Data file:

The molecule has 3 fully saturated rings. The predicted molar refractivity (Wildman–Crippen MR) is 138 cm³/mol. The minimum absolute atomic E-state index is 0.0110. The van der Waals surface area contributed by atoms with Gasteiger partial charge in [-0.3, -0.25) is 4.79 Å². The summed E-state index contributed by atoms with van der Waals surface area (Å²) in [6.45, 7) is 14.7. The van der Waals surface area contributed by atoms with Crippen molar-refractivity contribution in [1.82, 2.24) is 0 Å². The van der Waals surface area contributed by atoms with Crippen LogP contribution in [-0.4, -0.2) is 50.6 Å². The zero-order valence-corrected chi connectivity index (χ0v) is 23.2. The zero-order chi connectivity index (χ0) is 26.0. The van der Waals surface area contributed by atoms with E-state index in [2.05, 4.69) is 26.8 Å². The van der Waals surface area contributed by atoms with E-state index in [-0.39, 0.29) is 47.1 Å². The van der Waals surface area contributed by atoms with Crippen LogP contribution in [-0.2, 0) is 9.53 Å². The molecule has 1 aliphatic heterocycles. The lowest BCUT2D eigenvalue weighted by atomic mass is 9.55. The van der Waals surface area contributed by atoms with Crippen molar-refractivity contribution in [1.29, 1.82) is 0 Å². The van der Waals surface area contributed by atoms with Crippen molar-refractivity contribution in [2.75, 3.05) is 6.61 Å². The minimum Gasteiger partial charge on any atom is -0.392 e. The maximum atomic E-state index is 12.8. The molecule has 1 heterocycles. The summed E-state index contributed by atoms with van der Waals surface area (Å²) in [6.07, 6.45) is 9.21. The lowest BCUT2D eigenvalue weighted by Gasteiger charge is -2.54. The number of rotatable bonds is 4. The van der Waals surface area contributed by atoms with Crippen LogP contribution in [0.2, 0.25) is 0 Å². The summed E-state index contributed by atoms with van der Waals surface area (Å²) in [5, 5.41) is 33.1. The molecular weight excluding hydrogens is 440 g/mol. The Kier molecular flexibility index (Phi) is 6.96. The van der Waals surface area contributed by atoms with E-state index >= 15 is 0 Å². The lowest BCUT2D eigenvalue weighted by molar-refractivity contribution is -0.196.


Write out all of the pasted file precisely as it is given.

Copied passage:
The molecule has 3 fully saturated rings. The predicted molar refractivity (Wildman–Crippen MR) is 138 cm³/mol. The minimum absolute atomic E-state index is 0.0110. The van der Waals surface area contributed by atoms with Gasteiger partial charge in [-0.3, -0.25) is 4.79 Å². The summed E-state index contributed by atoms with van der Waals surface area (Å²) in [6.45, 7) is 14.7. The van der Waals surface area contributed by atoms with Crippen molar-refractivity contribution in [1.82, 2.24) is 0 Å². The van der Waals surface area contributed by atoms with Crippen LogP contribution in [-0.4, -0.2) is 50.6 Å². The zero-order valence-corrected chi connectivity index (χ0v) is 23.2. The zero-order chi connectivity index (χ0) is 26.0. The van der Waals surface area contributed by atoms with E-state index in [2.05, 4.69) is 26.8 Å². The van der Waals surface area contributed by atoms with E-state index in [-0.39, 0.29) is 47.1 Å². The van der Waals surface area contributed by atoms with Crippen LogP contribution in [-0.2, 0) is 9.53 Å². The molecule has 1 aliphatic heterocycles. The lowest BCUT2D eigenvalue weighted by atomic mass is 9.55. The van der Waals surface area contributed by atoms with Crippen molar-refractivity contribution in [1.29, 1.82) is 0 Å². The van der Waals surface area contributed by atoms with Crippen molar-refractivity contribution in [2.75, 3.05) is 6.61 Å². The minimum Gasteiger partial charge on any atom is -0.392 e. The maximum atomic E-state index is 12.8. The molecule has 1 heterocycles. The summed E-state index contributed by atoms with van der Waals surface area (Å²) in [6.07, 6.45) is 9.21. The lowest BCUT2D eigenvalue weighted by Gasteiger charge is -2.54. The number of rotatable bonds is 4. The van der Waals surface area contributed by atoms with Crippen LogP contribution in [0.2, 0.25) is 0 Å². The summed E-state index contributed by atoms with van der Waals surface area (Å²) in [5, 5.41) is 33.1. The molecular weight excluding hydrogens is 440 g/mol. The Kier molecular flexibility index (Phi) is 6.96. The van der Waals surface area contributed by atoms with E-state index >= 15 is 0 Å². The lowest BCUT2D eigenvalue weighted by molar-refractivity contribution is -0.196.